If you were in any doubt that prestigious American law schools are seeking to prepare a new generation of attorneys well suited to check off as many red boxes as possible on a diversity questionnaire, let the latest LSAT course registration form relieve your concerns that the future crop of lawyers won’t be at a loss in possessing the characteristics that really matter in the navigation of the American legal system.
A millennial supporter of Josh Hawley’s US Senate campaign, Amalia Halikias, tweeted the latest registration form for the LSAT, or Law School Admission Test, a standard issue test required for recent college graduates to evaluate their prospective law school admission potential. But the information she shared about what’s required for registration didn’t inquire on the prospective test-taker’s undergraduate college experiences, or their motivations in seeking to become a lawyer in the first place.
Instead, the LSAT registration form presented its users with a all-encompassing list of twelve gender identities to choose from, and the option to list a fully customized one should their options for selection prove to be not comprehensive enough. Curiously, an option for “questioning or unsure” was included, in the case that recent college graduates with approximately 22-25 years of life experiences might still be unaware or unsure of what gender they are.
Accommodating the demographic of prospective applicants identifying outside of a traditional male and female gender binary might not be the only way in which the face of American law school students might be changing. Recent statistics surveying beginning law school students in 2016 revealed that for the first time, women now outnumber men in as law students.
It remains to be seen if a vociferous campaign will be waged by advocates of equality in the legal profession to ensure that a perfectly balanced proportion is achieved in this pool of students, split 50% both ways. That is, unless, a proportion of spots for admission need to be explicitly reserved for future attorneys identifying of the Demigender and genderfluid categories.
Does the Arizona Constitution Provide Means for Lawmakers to Crack Down on Big Tech Censorship?
Does the Arizona Constitution provide protections from Big Tech?
The Arizona Constitution provides stronger protections for freedom of speech than the First Amendment does, potentially providing legislative solutions to Big Tech censorship in the state at a moment where political censorship is more pervasive than ever.
Article 2 Section 6, Arizona Constitution states that “Every person may freely speak, write, and publish on all subjects, being responsible for the abuse of that right. “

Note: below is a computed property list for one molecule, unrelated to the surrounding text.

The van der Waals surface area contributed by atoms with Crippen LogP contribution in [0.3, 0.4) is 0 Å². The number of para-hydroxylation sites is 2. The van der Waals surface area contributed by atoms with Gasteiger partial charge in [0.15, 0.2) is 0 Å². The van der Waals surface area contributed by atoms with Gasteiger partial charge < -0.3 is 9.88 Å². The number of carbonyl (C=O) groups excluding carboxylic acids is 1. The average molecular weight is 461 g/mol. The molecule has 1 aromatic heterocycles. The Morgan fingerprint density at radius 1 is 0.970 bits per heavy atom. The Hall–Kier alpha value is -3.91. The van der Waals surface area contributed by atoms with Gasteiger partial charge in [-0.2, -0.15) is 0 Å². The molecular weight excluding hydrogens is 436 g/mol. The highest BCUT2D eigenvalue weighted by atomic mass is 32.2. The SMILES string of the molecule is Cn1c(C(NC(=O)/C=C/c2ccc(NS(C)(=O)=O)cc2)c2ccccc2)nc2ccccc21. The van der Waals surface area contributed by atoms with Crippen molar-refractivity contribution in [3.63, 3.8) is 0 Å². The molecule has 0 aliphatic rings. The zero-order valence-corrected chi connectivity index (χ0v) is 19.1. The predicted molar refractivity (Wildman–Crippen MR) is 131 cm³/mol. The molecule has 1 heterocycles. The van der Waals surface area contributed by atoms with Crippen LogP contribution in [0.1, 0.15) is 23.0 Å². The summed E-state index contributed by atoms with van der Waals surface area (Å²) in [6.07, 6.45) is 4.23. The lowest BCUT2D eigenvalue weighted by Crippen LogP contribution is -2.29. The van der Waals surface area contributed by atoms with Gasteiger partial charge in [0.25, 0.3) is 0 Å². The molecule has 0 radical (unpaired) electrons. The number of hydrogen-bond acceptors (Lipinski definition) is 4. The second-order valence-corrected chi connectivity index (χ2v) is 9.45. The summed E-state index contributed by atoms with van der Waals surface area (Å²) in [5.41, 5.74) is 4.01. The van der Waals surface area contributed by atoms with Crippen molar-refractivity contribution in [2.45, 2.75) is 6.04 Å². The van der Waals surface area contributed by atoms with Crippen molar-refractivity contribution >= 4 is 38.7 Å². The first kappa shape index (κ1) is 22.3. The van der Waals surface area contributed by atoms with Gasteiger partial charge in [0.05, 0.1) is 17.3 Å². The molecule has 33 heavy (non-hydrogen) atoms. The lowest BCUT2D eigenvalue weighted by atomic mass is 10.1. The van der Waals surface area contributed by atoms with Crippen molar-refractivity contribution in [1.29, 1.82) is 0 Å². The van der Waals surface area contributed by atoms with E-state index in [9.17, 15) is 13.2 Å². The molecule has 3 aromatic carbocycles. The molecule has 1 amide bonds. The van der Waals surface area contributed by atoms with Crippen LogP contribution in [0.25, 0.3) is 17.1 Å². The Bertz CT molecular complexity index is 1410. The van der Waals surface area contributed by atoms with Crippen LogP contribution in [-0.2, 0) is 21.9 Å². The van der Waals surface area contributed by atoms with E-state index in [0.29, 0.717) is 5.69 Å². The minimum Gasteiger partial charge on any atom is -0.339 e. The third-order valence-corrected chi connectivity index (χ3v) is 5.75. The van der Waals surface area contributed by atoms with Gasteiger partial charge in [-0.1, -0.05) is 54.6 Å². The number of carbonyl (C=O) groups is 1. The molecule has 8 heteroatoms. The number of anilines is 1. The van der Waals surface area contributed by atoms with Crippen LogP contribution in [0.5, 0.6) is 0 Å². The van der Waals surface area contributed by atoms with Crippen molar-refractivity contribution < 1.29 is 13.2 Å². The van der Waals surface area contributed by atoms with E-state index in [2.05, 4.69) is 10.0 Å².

This differs greatly from the federal constitution in that it doesn’t limit the powers of a legislature to restrict freedom of speech. The US Constitution identifies “Congress” as the body it’s restricting from making a law abridging the freedom of speech.
The speech rights established by the Arizona Constitution are thus expressed positively; recognizing a right belonging to the people, as opposed to negating an infringement of said right.
Quite obviously, the Arizona Constitution was written in an 1910, an era in which the internet would’ve been just as inconceivable as it was in 1789.
In a 2019 Arizona Supreme Court case, the state’s highest court recognized in a 4-3 judgement that the Arizona Constitution provided greater protections than the federal constitution. The case recognized that violations of the First Amendment would represent de facto violations of the
It’s not outside the realm of possibility that the Arizona Attorney General, or state legislature, could hold Big Tech oligarchs to account for violating the Article 2 Section 6 rights of Arizona citizens- especially in a context the major platforms are collectively adjudicated to be acting as a trust in order to suppress competition and silence lawful speech.
Three Arizona legislators called upon Attorney General Mark Brnovich to begin an antitrust investigation into Big Tech oligarchs following the coordinated deplatforming operation against Parler, in which both Amazon and Apple colluded to restrict the free speech platform from the internet.
In an era where the overwhelming majority of free speech is communicated online, the censorious actions of Big Tech very plausibly represent an assault of the right of free expression guaranteed in the Arizona Constitution. Both chambers of Arizona’s legislature remain Republican, even as the state has become purple, and action against Big Tech censorship on the state level could become a real possibility in the coming years.
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